The Springfield Art Museum is intended, in itself, to be worthy of study… No time nor money has been spared to have the building constructed in the most thorough and substantial manner.
Architect Walter Tallant Owen made this observation upon the completion of the Springfield Art Museum, now called the George Walter Vincent Smith Art Museum, in 1895.
Six years prior, in 1899, Springfield residents George Walter Vincent Smith and Belle Townsley Smith bequeathed their collection of Chinese and Japanese decorative arts, American and Italian paintings, Middle Eastern textiles, and more, to the city, on the condition that a suitable building could be constructed to house these treasures. The city obliged and the resulting museum building was lauded as work of art.
When the museum building opened to the public, it boasted numerous modern innovations. In addition to fire-proofed walls, the structure included 14 large skylights, and was outfitted for gas as well as still novel electric lighting. Beautiful tiles and ornate woodwork adorned the lobby and quality craftsmanship was evident throughout each gallery and lecture hall.
The design for the building’s exterior, planned with care and much input from the Smiths, was greatly admired by visitors. Featuring orderly columns and decorated arches, the architecture was inspired by the George and Belle’s love of Italy, where they lived between 1882 and 1887. Drawing from Florentine and Venetian prototypes, the modeled terracotta façade was intended to be both beautiful and symbolic, denoting the educational ideals and artistic aspirations of the museum within.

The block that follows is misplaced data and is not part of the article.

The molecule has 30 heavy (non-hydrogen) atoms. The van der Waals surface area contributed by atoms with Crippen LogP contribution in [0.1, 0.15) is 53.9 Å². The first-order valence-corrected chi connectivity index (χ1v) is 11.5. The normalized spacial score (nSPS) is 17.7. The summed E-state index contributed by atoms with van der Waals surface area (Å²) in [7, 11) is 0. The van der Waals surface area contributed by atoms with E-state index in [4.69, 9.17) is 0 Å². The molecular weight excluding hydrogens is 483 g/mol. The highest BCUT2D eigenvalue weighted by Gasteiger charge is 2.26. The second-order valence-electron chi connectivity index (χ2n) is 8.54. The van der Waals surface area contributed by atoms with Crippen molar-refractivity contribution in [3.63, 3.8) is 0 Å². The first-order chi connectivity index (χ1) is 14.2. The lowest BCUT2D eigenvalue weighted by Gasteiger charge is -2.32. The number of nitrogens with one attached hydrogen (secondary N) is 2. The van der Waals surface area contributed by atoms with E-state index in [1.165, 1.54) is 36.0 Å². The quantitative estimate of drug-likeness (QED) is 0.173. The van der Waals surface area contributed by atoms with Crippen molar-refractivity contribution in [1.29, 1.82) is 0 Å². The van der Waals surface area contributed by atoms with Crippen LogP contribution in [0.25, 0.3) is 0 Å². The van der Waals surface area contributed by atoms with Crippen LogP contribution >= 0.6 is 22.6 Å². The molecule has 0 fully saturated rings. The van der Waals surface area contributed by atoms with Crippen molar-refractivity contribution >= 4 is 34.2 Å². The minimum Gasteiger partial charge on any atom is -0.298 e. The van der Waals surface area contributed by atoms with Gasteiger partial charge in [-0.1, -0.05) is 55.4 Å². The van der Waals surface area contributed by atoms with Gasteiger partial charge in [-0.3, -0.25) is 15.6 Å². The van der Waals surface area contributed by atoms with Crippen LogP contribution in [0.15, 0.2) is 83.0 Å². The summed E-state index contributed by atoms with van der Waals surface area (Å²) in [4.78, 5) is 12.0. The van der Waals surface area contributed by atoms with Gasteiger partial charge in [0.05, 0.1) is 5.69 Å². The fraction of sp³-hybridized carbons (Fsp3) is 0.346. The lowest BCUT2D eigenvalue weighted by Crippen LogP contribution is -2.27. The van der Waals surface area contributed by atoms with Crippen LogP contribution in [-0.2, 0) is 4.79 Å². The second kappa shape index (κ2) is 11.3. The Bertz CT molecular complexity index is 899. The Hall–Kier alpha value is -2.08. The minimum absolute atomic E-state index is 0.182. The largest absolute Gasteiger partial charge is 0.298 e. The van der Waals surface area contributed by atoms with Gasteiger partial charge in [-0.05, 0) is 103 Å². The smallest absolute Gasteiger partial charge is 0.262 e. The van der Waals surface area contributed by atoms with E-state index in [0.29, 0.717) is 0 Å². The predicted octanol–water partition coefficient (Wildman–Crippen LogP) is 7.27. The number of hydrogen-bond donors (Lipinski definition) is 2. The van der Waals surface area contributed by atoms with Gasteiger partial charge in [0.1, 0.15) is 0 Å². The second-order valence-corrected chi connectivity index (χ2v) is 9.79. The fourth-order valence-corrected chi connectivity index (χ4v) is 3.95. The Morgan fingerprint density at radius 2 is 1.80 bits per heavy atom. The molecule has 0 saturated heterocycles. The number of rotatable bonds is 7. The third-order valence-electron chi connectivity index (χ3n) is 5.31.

As if to encourage a close reading of the façade, the names of famous painters, sculptors and artisans are literally emblazoned in bronze on the north, south and west sides of the building. Honoring American, European and Japanese makers, these names do not represent the breadth of the collection, but rather the idea of great art itself, as it was conceived by George Walter Vincent Smith and his contemporaries.
Even the shimmering stained glass windows that surround the building, only existing Tiffany windows created specifically for a museum building, contain legible symbolism. The glistening windows in the lobby celebrate the disciplines of art, science, and literature, while a section of newly restored windows on the second floor include images of publisher’s seals, indicating that the space within was originally the museum’s art library.
Today, the George Walter Vincent Smith Art Museum continues to serve as a historic and harmonious jewel box for the treasures within. Inside and out, the building continues to celebrate excellence, learning and beauty.
In addition to housing art collections, the museum stewards hundreds of photographs and documents that tell the story of Springfield’s first art museum and offer insights into the lives of its benefactors.
Maggie North is the Curator of Art at the Springfield Museums.